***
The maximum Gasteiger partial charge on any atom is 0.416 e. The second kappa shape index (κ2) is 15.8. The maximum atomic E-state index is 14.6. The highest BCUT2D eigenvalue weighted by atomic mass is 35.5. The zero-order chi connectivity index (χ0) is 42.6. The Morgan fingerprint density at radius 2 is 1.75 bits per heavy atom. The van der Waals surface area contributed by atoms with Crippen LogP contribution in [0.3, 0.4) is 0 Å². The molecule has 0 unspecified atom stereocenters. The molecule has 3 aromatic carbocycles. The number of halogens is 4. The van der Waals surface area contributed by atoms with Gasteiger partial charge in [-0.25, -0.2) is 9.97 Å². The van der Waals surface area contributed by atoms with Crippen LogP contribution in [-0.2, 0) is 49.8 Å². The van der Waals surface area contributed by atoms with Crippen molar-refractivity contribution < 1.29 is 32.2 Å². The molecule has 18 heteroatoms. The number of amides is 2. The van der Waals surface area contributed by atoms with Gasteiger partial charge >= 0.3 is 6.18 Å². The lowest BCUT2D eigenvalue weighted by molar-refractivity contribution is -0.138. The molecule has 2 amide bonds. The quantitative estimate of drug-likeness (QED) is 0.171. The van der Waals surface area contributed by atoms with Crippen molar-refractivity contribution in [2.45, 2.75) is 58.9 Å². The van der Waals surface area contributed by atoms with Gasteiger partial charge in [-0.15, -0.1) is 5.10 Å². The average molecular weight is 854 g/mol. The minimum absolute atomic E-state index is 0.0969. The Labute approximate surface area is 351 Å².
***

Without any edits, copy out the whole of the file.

The maximum Gasteiger partial charge on any atom is 0.416 e. The second kappa shape index (κ2) is 15.8. The maximum atomic E-state index is 14.6. The highest BCUT2D eigenvalue weighted by atomic mass is 35.5. The zero-order chi connectivity index (χ0) is 42.6. The Morgan fingerprint density at radius 2 is 1.75 bits per heavy atom. The van der Waals surface area contributed by atoms with Crippen LogP contribution in [0.3, 0.4) is 0 Å². The molecule has 0 unspecified atom stereocenters. The molecule has 3 aromatic carbocycles. The number of halogens is 4. The van der Waals surface area contributed by atoms with Gasteiger partial charge in [-0.25, -0.2) is 9.97 Å². The van der Waals surface area contributed by atoms with Crippen LogP contribution in [-0.2, 0) is 49.8 Å². The van der Waals surface area contributed by atoms with Crippen molar-refractivity contribution < 1.29 is 32.2 Å². The molecule has 18 heteroatoms. The number of amides is 2. The van der Waals surface area contributed by atoms with Gasteiger partial charge >= 0.3 is 6.18 Å². The lowest BCUT2D eigenvalue weighted by molar-refractivity contribution is -0.138. The molecule has 2 amide bonds. The quantitative estimate of drug-likeness (QED) is 0.171. The van der Waals surface area contributed by atoms with Crippen molar-refractivity contribution in [2.45, 2.75) is 58.9 Å². The van der Waals surface area contributed by atoms with Gasteiger partial charge in [-0.15, -0.1) is 5.10 Å². The average molecular weight is 854 g/mol. The minimum absolute atomic E-state index is 0.0969. The Labute approximate surface area is 351 Å².